presentation by the defendant of set-offs, legal and
  equitable, to the extent of the demand or property
  claimed. . . . They then stand in such proceedings,
  with reference to the rights of defendants or
  claimants, precisely as private suitors, except that
  they are exempt from costs and from affirmative
  relief against them, beyond the demand or property in

That affirmative relief can be given against a sovereign up to the amount of the sovereign's claim was also noted in a case involving, as does the instant case, a collision between a state-owned bridge and a ship. The Fort Fetterman v. South Carolina State Highway Department, 261 F.2d 563, 569 (4th Cir. 1958), modified, 268 F.2d 27 (4th Cir. 1959).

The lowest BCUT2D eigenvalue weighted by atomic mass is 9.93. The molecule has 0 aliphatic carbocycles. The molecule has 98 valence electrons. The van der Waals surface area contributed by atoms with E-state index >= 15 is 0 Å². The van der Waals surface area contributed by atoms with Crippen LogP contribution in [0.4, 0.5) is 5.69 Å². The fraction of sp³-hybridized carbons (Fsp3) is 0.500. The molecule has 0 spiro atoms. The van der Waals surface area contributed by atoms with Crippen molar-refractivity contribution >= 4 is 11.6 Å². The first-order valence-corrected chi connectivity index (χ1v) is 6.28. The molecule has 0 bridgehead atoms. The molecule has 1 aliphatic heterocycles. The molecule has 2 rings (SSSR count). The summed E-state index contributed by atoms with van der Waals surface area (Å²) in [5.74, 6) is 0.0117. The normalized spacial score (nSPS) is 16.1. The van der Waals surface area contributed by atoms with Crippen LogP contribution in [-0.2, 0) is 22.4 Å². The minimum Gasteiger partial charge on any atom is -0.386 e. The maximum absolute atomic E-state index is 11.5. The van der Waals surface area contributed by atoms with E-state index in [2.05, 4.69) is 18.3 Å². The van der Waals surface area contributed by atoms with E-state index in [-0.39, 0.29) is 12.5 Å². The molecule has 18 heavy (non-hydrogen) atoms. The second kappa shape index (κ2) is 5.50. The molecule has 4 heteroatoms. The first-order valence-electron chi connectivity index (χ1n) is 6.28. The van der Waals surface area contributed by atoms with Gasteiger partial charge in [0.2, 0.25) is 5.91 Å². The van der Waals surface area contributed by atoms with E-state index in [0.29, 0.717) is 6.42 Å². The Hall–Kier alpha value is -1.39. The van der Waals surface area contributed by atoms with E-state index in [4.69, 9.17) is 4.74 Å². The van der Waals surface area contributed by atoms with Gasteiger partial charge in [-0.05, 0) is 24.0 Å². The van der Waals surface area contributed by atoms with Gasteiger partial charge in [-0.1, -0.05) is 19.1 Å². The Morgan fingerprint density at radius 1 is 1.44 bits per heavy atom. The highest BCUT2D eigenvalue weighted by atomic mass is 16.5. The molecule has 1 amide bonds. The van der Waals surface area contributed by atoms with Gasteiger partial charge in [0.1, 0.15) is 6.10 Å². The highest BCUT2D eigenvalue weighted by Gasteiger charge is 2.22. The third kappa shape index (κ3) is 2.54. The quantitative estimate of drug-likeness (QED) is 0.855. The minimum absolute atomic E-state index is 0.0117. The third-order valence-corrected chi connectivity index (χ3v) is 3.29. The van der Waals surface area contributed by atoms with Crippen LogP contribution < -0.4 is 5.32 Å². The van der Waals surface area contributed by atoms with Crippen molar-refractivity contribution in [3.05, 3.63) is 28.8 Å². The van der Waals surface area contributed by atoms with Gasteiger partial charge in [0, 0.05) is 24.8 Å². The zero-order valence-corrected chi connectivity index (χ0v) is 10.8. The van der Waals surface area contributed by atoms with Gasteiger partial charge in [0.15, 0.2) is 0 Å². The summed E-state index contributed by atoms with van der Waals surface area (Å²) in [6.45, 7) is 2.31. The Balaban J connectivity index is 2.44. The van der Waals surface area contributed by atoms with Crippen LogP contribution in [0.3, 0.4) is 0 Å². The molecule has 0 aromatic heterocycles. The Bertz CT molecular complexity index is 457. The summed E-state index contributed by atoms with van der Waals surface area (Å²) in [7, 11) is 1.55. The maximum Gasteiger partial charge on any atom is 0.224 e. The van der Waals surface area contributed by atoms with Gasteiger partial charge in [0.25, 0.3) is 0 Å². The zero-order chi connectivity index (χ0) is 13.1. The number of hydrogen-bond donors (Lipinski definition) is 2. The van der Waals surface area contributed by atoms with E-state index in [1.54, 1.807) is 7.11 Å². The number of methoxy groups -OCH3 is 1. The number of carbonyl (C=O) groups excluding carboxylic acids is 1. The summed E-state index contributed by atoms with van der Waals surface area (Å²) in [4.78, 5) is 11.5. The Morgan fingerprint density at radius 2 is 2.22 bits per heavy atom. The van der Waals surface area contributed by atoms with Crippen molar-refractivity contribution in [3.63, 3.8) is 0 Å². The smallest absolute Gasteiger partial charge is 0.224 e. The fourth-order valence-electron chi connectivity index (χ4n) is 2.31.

In the instant case plaintiff prays for $65,684.13 for repairs to its bridge. In Count I of the counterclaim ACL prays for $9,905.44 for damage to its barges plus interest and costs. In Count II it prays for $7,500 for the defense of the previously-mentioned case in the Eastern District of Louisiana, plus interest and costs. Neither of these counts asks for an amount greater than plaintiff's prayer. This court finds that neither count of ACL's counterclaim should be dismissed on the ground of an immunity defense.

Count II of the counterclaim asks for attorney's fees expended in another case. There is no basis for such an award in this type of case.

Plaintiff's motion to strike and dismiss the counterclaim is denied as to Count I and granted as to Count II.